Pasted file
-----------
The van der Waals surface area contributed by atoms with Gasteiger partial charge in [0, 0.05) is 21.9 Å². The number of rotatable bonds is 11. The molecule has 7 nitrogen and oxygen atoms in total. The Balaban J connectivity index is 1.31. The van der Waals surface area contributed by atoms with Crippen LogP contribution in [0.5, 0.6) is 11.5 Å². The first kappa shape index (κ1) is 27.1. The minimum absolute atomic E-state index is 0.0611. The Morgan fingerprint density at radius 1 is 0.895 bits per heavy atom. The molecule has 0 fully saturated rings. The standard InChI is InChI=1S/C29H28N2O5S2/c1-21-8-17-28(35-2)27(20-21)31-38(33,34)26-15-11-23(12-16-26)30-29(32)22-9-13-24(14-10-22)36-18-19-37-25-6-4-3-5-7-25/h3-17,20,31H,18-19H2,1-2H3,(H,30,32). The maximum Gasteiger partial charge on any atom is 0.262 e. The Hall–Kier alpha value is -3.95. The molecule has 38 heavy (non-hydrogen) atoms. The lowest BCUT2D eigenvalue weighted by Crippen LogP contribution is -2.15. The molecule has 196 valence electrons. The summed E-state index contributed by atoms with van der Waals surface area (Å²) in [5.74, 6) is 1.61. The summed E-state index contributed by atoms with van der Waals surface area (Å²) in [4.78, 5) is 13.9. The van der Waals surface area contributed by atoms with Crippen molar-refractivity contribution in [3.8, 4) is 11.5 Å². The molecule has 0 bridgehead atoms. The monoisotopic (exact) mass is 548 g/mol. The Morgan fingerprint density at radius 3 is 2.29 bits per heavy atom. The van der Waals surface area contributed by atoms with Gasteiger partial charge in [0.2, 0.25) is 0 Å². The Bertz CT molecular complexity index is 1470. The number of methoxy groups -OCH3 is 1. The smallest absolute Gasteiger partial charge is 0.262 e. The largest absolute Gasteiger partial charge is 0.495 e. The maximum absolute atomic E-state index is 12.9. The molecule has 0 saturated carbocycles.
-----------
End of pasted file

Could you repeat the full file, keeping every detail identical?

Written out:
The van der Waals surface area contributed by atoms with Gasteiger partial charge in [0, 0.05) is 21.9 Å². The number of rotatable bonds is 11. The molecule has 7 nitrogen and oxygen atoms in total. The Balaban J connectivity index is 1.31. The van der Waals surface area contributed by atoms with Crippen LogP contribution in [0.5, 0.6) is 11.5 Å². The first kappa shape index (κ1) is 27.1. The minimum absolute atomic E-state index is 0.0611. The Morgan fingerprint density at radius 1 is 0.895 bits per heavy atom. The molecule has 0 fully saturated rings. The standard InChI is InChI=1S/C29H28N2O5S2/c1-21-8-17-28(35-2)27(20-21)31-38(33,34)26-15-11-23(12-16-26)30-29(32)22-9-13-24(14-10-22)36-18-19-37-25-6-4-3-5-7-25/h3-17,20,31H,18-19H2,1-2H3,(H,30,32). The maximum Gasteiger partial charge on any atom is 0.262 e. The Hall–Kier alpha value is -3.95. The molecule has 38 heavy (non-hydrogen) atoms. The lowest BCUT2D eigenvalue weighted by Crippen LogP contribution is -2.15. The molecule has 196 valence electrons. The summed E-state index contributed by atoms with van der Waals surface area (Å²) in [5.74, 6) is 1.61. The summed E-state index contributed by atoms with van der Waals surface area (Å²) in [4.78, 5) is 13.9. The van der Waals surface area contributed by atoms with Crippen molar-refractivity contribution in [3.8, 4) is 11.5 Å². The molecule has 0 bridgehead atoms. The monoisotopic (exact) mass is 548 g/mol. The Morgan fingerprint density at radius 3 is 2.29 bits per heavy atom. The van der Waals surface area contributed by atoms with Gasteiger partial charge in [0.2, 0.25) is 0 Å². The Bertz CT molecular complexity index is 1470. The number of methoxy groups -OCH3 is 1. The smallest absolute Gasteiger partial charge is 0.262 e. The largest absolute Gasteiger partial charge is 0.495 e. The maximum absolute atomic E-state index is 12.9. The molecule has 0 saturated carbocycles.